Concurrently, within the company structure, sales and marketing had both been operating in separate silos. We needed to come together to understand how the two disciplines could work together to support our shared goal of heightening B2B revenues in our US hotels. This effort also needed collaboration with the analytics teams to understand what could be tracked as a result of marketing efforts through these digital channels.

There are two important statistics I like to be recalled at this juncture to stress the underlying importance of building Marriott’s presence on both social networks and search engine platforms.

1.  “57% of the purchase decision is complete before a customer even calls a supplier.” (CEB)

2.  “67% of the buyer’s journey is now done digitally.” (SiriusDecisions)

The world has indeed moved online, and we needed to move with it. Understanding how consumer behavior evolved with the proliferation of these digital spaces was critical to effectively formulate a plan going forward.

It was determined, that beyond the traditional support that marketing provided to sales by way of ‘sales tools and collateral’, we needed to determine our role in driving demand and customer engagement in a purely B2B environment. While we played an active role in training the sales teams on how best to utilize these channels to connect and engage with customers, we also focused our efforts on what we know best – that is, SEO and SEM.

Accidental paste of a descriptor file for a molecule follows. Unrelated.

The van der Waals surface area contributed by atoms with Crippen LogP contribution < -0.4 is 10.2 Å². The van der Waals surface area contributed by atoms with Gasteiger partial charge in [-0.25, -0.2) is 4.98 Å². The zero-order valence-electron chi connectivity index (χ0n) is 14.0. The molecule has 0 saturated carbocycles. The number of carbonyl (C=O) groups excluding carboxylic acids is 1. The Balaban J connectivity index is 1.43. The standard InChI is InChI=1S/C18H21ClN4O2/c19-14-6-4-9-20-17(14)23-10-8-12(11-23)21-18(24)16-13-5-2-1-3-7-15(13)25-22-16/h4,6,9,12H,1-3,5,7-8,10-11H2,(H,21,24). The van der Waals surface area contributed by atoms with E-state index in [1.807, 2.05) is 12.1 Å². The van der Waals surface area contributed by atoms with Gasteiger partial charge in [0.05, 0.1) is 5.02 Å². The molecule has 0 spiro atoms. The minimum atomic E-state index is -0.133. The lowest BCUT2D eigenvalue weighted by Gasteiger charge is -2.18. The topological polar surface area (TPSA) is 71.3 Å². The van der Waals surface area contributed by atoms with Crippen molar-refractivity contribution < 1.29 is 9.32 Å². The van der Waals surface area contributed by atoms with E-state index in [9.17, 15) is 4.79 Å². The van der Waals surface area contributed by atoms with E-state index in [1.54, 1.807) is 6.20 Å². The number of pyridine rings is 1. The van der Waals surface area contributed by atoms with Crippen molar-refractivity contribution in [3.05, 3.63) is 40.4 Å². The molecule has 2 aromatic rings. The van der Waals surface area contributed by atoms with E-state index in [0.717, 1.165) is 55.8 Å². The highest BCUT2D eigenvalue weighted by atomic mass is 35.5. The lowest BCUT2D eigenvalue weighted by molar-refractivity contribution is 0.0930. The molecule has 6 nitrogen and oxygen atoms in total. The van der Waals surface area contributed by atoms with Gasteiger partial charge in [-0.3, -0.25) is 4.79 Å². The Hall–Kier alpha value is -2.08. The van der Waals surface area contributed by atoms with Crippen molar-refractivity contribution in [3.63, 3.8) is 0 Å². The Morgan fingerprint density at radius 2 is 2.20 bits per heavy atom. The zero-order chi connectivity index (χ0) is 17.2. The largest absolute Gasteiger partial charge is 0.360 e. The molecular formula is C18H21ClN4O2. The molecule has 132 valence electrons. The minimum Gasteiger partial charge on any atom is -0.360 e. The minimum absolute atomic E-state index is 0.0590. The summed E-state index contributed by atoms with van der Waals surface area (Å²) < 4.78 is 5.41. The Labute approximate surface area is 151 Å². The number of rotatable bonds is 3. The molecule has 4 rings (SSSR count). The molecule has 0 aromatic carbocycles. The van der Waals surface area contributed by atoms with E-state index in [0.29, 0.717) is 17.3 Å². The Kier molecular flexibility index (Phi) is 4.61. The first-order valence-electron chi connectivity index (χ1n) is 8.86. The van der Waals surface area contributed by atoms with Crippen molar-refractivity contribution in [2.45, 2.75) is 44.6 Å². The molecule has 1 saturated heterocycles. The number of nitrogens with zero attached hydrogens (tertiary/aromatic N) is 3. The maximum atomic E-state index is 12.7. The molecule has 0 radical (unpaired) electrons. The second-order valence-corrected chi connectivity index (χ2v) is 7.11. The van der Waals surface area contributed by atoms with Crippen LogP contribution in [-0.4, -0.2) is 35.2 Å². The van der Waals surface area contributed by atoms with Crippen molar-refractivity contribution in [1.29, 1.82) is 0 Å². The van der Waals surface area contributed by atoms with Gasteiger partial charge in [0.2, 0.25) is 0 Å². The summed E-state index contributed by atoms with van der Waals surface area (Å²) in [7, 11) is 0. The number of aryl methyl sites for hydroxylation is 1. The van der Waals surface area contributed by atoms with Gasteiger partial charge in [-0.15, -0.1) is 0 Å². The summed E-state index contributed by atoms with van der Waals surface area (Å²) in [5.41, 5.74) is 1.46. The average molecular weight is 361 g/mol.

Through Google analytics, we readily discovered that there was a high level of volume in meetings-type search terms and keywords, yet nowhere was our brand or any of our hotels visible. Our focus for SEM campaigns to date was not based on ‘visibility’ in the search engines, but rather on actual revenue. For example, we examined search terms like ‘convention hotels in San Diego’, ‘meetings in Chicago’, ‘event venues in Seattle’ and so on.

From this, the strategy we devised included the following:

  1. An established goal around driving group demand via the number of e-RFP submissions via the brand meetings website as well as total revenue booked. We also set a growth metrics of X to Y by year-end.
  2. Established a thorough analytics and tracking process to monitor and measure efforts on a monthly basis.
  3. Assigned a budget to implement a paid search campaign – otherwise known as pay per click (PPC) – based on high volume and relevant search terms while also making necessary updates to the RFP form on the brand meetings website.

With these three streamlined actions, our results were as follows:

  • Exceeded goal in driving e-RFPs by over 80%, which went directly into the sales offices.
  • Drove double-digit conversion rates, which showed we were getting the quality inquiries.
  • Exceeded the total in tracked booked revenue goals.